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It is the subject of debate whether many of the boys’ songs in commercial productions were set pieces adaptable to many situations. These include the generic drinking song, “Come, thou monarch of the vine,” from Antony and Cleopatra. Also not clear is which of the songs Shakespeare penned and how many were common melodies at the time, but it is presumed that the plays use both.


Shakespeare uses music to set the mood or provide commentary on the action or a character. “O mistress” in Twelfth Night comments on the aging Sir Toby Belch and Sir Andrew Aguecheek and hints at Viola’s transgendered disguise. Magical incantations also figure prominently in The Tempest, A Midsummer Night’s Dream, and Macbeth.  Shakespeare’s characters also use song to establish their mood, such as Ophelia’s song snippets that progressively reveal her slide into mental illness; Edgar, in King Lear, also sings folk songs to feign madness.


The plays also include serenades, rounds, and catches, typical of Renaissance England.


Instrumental music


Typically, in a Globe Theatre production, Shakespeare use of instruments would be limited to a trumpeter and a wind player (flute, recorder, shawn (a double-wind predecessor to the oboe, called “hoboy”). Some plays, such as Romeo and Juliet, The Two Gentlemen of Verona, and Cymbeline, call for specific ensembles, but most music was played offstage unless part of the action for a serenade, masque, or dance. Plays produced at court were more lavish, such as when Twelfth Night was performed at Whitehall in 1601 or The Tempest was staged there in 1611 and 1613.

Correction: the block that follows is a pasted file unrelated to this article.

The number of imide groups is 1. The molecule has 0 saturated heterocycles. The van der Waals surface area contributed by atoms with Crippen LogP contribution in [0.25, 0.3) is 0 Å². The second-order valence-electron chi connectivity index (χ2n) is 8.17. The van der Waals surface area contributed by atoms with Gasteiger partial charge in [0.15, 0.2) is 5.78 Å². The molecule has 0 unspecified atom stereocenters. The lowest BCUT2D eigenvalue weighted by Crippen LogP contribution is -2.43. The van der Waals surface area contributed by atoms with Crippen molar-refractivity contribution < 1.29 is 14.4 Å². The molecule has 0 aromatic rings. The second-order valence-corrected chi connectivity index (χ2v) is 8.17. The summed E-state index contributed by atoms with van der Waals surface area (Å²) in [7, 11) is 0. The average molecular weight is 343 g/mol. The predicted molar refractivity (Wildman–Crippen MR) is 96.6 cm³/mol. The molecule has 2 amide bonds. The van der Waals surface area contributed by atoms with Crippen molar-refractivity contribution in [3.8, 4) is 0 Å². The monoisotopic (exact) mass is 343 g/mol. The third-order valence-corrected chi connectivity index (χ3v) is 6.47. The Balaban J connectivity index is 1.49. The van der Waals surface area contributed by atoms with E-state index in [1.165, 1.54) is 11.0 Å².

Music in

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everal Shakespearean comedic actors, Richard Tarlton, William Kempe, and Robert Armin (who joined Chamberlain’s men in 1598) performed these to the audience’s

delight and their popularity persuaded several notable European composers to contribute works, including Jan Pieterszon Sweelinck and Samuel Schiedt.


Servants, clowns, fools, rogues, and other minor characters were given singing duties in Shakespeare’s work. Only when in disguise or emotionally distracted are protagonists given to song; rather, most songs are directed toward the protagonist.


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